Gao’s children have been prevented from attending school and his family’s bank accounts have been frozen. His daughter attempted suicide as a result of the pressure and his family were forced to flee China in March. Gao was taken from his home in Shaanxi Province by police on 4 February 2009 and his current whereabouts are unknown.
Tan Zuoren, 56
Serving a five-year prison sentence
Tan ZuorenAn environmental activist who was arrested after he tried to publicize the number of children that died during the Sichuan earthquake and the corruption behind substandard construction that contributed to their deaths. Tan has been repeatedly questioned by the police about his human rights work. He was also harassed by unidentified men who twice stole his computer and also stabbed and injured his dog.
He was arrested in March 2009 after he declared his intention to release an independent report on the collapse of school buildings during the quake. Although the initial indictment focused on his work on the earthquake, Tan was ultimately convicted for his commemoration of the crackdown on 1989 Tiananmen Square pro-democracy protesters in Beijing, on charges of “inciting subversion of state power”.
Acclaimed artist Ai Weiwei was prevented from giving evidence at Tan’s trial when he was detained and severely beaten by security officials just before he was due to testify. Amnesty International described the trial as “grossly unfair” and “politically motivated”. In June, Tan’s appeal against his five-year sentence was rejected after a court session lasting just 10 minutes.
Serving a 15-year prison sentence in an unknown location, held incommunicado
Hairat Niyaz The Uighur journalist and website editor was convicted on charges of “endandering state security” in the wake of riots in Urumqi, capital of Xinjiang province, in July 2009, for essays he had written prior to the protests and for interviews he gave to Hong Kong journalists. His warning to the Chinese authorities of the threat of ethnic violence in the region the day prior to the protests in Urumqi, which claimed the lives of at least 197 people, went unheeded.
Prior to his imprisonment Hairat Niyaz was an administrator of Uighurbiz, one of the websites accused of promoting the Urumqi unrest. He had also worked as a senior journalist with several leading newspapers in the Xinjiang Uighur Autonomous Region in north-west China (where the Uighur ethnic group largely reside). He deliberately uses the Chinese language to report on Uighur issues to better reach Chinese-speaking domestic and overseas audiences.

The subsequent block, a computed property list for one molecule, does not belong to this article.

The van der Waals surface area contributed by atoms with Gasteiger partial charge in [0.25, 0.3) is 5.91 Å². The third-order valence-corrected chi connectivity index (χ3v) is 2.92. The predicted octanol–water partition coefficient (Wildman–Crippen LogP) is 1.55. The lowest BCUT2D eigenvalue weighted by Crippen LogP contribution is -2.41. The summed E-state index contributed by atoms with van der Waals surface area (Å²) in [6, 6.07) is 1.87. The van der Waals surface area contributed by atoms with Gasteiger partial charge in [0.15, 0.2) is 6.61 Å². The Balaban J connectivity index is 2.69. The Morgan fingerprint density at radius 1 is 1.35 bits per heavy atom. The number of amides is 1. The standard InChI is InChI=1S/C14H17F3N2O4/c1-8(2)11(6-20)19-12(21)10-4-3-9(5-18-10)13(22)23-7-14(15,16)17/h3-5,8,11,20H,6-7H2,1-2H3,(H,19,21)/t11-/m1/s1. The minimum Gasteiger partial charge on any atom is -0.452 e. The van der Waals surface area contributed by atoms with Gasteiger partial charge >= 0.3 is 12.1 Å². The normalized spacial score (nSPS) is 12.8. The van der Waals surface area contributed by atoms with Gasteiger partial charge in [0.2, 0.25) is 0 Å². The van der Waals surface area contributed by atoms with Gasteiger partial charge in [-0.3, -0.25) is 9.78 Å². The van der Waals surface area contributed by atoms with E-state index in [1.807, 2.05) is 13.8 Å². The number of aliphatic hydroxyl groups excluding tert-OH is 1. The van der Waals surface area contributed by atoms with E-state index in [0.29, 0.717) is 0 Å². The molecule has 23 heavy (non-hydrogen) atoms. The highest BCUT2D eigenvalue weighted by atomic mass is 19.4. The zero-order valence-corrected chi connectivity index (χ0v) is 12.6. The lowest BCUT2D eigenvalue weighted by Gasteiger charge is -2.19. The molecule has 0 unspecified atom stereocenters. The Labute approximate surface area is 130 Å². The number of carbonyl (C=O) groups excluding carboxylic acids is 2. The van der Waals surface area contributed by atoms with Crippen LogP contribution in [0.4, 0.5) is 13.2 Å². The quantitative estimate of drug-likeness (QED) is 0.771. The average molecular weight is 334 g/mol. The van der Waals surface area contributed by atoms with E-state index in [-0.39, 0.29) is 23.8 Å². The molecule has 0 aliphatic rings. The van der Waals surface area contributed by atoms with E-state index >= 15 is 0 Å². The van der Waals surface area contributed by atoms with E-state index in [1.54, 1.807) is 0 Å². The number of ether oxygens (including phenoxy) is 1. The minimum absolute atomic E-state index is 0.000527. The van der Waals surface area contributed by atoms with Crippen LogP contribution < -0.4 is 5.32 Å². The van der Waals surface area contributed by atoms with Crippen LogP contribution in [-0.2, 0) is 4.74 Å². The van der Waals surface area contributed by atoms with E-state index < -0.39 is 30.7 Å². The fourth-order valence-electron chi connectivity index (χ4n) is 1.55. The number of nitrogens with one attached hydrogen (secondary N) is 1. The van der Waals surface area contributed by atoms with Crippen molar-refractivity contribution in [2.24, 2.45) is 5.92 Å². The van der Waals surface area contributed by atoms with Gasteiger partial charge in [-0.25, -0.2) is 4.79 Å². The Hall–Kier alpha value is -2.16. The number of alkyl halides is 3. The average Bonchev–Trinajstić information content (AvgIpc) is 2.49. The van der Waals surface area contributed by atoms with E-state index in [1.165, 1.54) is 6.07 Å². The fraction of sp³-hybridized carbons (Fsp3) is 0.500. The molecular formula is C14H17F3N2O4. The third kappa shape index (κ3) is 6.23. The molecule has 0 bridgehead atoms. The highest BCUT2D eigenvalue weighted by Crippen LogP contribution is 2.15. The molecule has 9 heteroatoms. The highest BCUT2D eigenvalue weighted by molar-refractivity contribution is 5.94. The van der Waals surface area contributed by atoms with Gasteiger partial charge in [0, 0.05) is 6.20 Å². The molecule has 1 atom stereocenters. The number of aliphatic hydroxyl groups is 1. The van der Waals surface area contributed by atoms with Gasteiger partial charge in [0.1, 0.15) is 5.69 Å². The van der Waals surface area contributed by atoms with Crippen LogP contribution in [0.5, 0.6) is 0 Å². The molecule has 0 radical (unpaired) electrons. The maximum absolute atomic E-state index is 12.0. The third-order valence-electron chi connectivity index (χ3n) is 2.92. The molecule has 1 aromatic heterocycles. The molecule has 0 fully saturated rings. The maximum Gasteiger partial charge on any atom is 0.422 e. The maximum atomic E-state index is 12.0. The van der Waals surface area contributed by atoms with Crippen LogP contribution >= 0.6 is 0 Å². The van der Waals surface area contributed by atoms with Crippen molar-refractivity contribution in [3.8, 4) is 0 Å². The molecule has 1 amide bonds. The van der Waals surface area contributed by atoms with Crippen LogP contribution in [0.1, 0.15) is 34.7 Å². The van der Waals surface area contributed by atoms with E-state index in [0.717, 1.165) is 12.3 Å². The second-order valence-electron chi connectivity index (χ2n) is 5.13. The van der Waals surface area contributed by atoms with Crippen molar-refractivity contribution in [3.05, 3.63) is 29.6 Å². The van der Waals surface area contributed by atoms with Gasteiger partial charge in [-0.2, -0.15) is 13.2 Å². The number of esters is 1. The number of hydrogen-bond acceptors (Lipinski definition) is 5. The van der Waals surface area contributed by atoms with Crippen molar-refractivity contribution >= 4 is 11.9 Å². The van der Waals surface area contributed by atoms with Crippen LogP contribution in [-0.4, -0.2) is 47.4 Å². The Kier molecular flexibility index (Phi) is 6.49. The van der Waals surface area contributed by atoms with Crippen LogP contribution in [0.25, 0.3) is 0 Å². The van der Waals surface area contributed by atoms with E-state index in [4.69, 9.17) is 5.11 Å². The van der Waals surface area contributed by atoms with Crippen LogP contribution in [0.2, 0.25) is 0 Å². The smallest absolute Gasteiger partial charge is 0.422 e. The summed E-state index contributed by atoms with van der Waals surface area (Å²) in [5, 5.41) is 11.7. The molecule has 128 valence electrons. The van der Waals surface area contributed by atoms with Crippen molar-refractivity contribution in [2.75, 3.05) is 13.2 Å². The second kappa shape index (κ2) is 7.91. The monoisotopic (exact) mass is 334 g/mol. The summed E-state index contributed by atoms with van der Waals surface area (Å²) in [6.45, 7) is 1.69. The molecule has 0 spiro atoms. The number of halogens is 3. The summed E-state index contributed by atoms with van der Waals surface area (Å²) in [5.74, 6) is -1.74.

Niyaz was arrested in October 2009 after police said he had “given too many interviews”. In these interviews, he criticised the authorities’ “bilingual” education” policy that he claimed had led to many Uighur teachers being laid off. He argued that the disturbances in the region were caused by 20 years of discriminatory ethnic policies. Niyaz was sentenced to 15 years in jail in July. It is not known where he is imprisoned.
Dhondup Wangchen, 36
Serving a six-year sentence in Xining, Qinghai province
Dhondup WangchenThe Tibetan filmmaker picked up a video camera for the first time in his life when he began making the documentary Leaving Fear Behind. The film, shot in the wake of the 2008 unrest in Tibet, featured interviews with more than 100 Tibetans about human rights problems in the region.
In March 2008, footage from the film was smuggled out of China and soon afterwards, Dhondup Wangchen was detained. He was tortured and held without charge for over a year before being sentenced in a secret trial to six years imprisonment for “inciting separatism”. Dhondup Wangchen suffers from Hepatitis B, for which he is not being treated.
An edited version of Leaving Fear Behind was shown to foreign journalists in Beijing just days before the Olympic Games in August 2008. Chinese security forces interrupted the screening.